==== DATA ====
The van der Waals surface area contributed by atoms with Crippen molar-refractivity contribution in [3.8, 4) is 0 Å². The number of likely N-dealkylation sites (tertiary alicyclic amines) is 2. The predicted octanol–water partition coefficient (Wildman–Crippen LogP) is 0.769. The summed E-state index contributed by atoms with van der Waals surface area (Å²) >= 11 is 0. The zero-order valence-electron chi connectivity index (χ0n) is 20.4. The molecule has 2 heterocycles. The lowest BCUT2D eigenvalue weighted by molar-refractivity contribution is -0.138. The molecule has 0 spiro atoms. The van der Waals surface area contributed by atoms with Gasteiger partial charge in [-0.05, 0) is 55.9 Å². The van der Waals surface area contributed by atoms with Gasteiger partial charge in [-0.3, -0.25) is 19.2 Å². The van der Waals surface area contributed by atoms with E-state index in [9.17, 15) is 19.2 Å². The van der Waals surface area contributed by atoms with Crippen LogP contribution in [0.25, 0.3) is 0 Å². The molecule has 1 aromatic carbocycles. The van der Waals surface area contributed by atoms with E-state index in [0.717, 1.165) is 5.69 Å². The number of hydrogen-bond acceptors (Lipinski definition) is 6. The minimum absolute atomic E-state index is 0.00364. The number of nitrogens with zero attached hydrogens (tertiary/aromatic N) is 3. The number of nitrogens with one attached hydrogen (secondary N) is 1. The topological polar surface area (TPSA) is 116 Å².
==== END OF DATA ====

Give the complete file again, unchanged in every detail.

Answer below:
The van der Waals surface area contributed by atoms with Crippen molar-refractivity contribution in [3.8, 4) is 0 Å². The number of likely N-dealkylation sites (tertiary alicyclic amines) is 2. The predicted octanol–water partition coefficient (Wildman–Crippen LogP) is 0.769. The summed E-state index contributed by atoms with van der Waals surface area (Å²) >= 11 is 0. The zero-order valence-electron chi connectivity index (χ0n) is 20.4. The molecule has 2 heterocycles. The lowest BCUT2D eigenvalue weighted by molar-refractivity contribution is -0.138. The molecule has 0 spiro atoms. The van der Waals surface area contributed by atoms with Gasteiger partial charge in [-0.05, 0) is 55.9 Å². The van der Waals surface area contributed by atoms with Gasteiger partial charge in [-0.3, -0.25) is 19.2 Å². The van der Waals surface area contributed by atoms with E-state index in [9.17, 15) is 19.2 Å². The van der Waals surface area contributed by atoms with Crippen LogP contribution in [0.25, 0.3) is 0 Å². The molecule has 1 aromatic carbocycles. The van der Waals surface area contributed by atoms with E-state index in [0.717, 1.165) is 5.69 Å². The number of hydrogen-bond acceptors (Lipinski definition) is 6. The minimum absolute atomic E-state index is 0.00364. The number of nitrogens with zero attached hydrogens (tertiary/aromatic N) is 3. The number of nitrogens with one attached hydrogen (secondary N) is 1. The topological polar surface area (TPSA) is 116 Å².